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The Medical Futurist Examines How AI Will Impact the Future of Healthcare

Dr. Bertalan Meskó

We talked to Dr. Bertalan Meskó, AKA The Medical Futurist, about the latest MedTech trends he’s keeping an eye on. Here’s what he had to say:

What recent advancements in MedTech are you most excited about?

By far, the most exciting recent advancement in medical technology is generative AI, especially large language models (LLMs). Generative AI represents a new category of AI that can create new text, images, videos, and sound by looking for patterns and structures in the sample dataset. From our human perspective, this looks intuitive and creative.

In healthcare, studies have demonstrated that LLMs could help physicians save time while doing administrative tasks; and replace repetitive processes. For patients, LLMs could help interpret laboratory results or discharge notes, among many other examples.

Moreover, as LLMs become multimodal (being able to deal with different types of data such as text, image, video, and sound), these could become a gateway for physicians for using AI.

They would only have to learn to interact with one platform through a skillset called prompt engineering, and they would be able to benefit from using a range of AI-based services and technologies.

This could represent a new era in which deploying AI just became much simpler than before.


How is AI being used in healthcare right now?

We published a study about which medical specialties stand out regarding the impact of AI and cardiology, oncology, and radiology were the prime examples. The general rule of thumb is that it seems these specialties might entail more repetitive and data-based tasks than the others, thus these are more prone to automation.

Besides these, AI is being used to reduce the time spent on administration, to assist medical decision-making, flag complex cases for radiologists, identify signs of cancer on CT scans, or help find the most personalized treatment for a type of cancer. The list goes on, and there are already almost 700 AI-based medical technologies approved by the FDA, and the database keeps on growing.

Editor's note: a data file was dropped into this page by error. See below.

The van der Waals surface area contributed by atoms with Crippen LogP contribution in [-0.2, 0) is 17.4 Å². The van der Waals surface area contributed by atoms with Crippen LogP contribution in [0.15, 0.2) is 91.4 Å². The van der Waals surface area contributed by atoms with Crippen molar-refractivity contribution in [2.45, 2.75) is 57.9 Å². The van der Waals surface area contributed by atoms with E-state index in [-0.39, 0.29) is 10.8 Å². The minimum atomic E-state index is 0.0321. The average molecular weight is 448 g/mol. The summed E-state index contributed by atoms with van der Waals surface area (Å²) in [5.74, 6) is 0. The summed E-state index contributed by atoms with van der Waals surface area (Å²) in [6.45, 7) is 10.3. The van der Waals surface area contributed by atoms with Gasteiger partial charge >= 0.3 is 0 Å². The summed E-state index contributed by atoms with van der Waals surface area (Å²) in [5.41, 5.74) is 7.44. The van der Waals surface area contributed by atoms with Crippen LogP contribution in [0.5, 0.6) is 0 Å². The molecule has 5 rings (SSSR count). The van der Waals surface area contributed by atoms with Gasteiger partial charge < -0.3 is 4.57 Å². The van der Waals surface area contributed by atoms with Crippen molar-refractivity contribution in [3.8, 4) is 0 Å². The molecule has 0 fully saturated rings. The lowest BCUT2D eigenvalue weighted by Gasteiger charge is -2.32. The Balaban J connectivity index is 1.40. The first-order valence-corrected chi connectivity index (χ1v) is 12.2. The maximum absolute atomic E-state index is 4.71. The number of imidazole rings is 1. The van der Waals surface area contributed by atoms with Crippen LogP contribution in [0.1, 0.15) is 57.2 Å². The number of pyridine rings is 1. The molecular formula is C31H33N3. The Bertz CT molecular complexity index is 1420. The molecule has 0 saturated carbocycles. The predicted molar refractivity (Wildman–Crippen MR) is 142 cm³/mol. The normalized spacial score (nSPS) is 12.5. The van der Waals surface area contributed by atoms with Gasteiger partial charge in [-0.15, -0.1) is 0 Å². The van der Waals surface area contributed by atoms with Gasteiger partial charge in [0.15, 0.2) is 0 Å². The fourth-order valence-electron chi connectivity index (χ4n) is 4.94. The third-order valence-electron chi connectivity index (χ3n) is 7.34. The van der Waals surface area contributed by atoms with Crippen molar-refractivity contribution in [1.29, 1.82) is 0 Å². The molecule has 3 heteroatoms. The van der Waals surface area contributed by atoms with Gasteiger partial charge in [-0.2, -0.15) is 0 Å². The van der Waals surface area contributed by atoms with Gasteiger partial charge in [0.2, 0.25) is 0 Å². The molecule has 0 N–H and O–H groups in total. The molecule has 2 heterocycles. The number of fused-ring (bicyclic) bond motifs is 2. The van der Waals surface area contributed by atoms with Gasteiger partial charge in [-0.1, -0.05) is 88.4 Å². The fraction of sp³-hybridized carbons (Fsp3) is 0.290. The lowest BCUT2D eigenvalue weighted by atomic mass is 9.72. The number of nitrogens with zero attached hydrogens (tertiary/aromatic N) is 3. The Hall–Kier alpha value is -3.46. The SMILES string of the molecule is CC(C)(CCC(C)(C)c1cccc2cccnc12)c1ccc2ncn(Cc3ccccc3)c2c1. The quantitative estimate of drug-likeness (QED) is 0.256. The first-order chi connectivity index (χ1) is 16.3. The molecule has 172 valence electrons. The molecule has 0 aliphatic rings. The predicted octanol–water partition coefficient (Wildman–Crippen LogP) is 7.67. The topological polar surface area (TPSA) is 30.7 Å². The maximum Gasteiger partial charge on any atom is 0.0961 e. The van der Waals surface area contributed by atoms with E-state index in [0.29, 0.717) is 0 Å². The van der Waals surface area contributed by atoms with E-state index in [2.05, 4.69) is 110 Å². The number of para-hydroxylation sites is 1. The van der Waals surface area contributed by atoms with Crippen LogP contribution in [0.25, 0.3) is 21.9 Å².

How can these applications of AI help improve patient outcomes?

To improve patient outcomes, you need data, an active role from patients in their disease management, and more time and attention from their medical professionals. All these are being supported by AI-based technologies.

Algorithms in radiology, genomics, and devices like smartphone-connected ultrasound are supported by AI. There are smartphone-connected ECG sensors that can analyze a user’s data immediately with AI. There are developers of smartphones that try to exploit the benefits of AI to provide patients with clinically more useful data.

Without AI sharing suggestions and lifestyle insights, patients just keep on obtaining data they cannot do anything with. It’s very easy to feel doomed with all the information patients can measure about themselves with fitness trackers and portable diagnostic devices, therefore, there is a growing market for platforms that try to make sense of the data. This is an important part of patients becoming engaged with their care, which is the key part of the cultural paradigm shift we call digital health.

And regarding time and attention from medical professionals, you can only improve that if they don’t have to dedicate their human expertise, vision, and creativity to repetitive and data-based tasks.

In summary, it’s not that AI technologies could improve patient outcomes, but AI seems to be our only viable option to achieve that goal in the age of data and information.


Is there anything else you’d like our readers to know about innovations in MedTech or AI for healthcare?

The end of the paradigm shift called digital health will be patients becoming the point-of-care. Wherever they are, they should be able to access healthcare, and receive diagnosis, monitoring, and treatment. During this process, healthcare becomes globalized and medicine becomes more dependent on the use of advanced technologies.

However, the next paradigm shift is imminent, too. In that, this new medical team consisting of patients and medical professionals on an equal-level partnership will get a new member: a technological entity called AI.

That is going to raise a range of unsolved challenges and ethical issues. The reason why we will have to deal with them is because the potential of that breakthrough technology still outweighs the risks.

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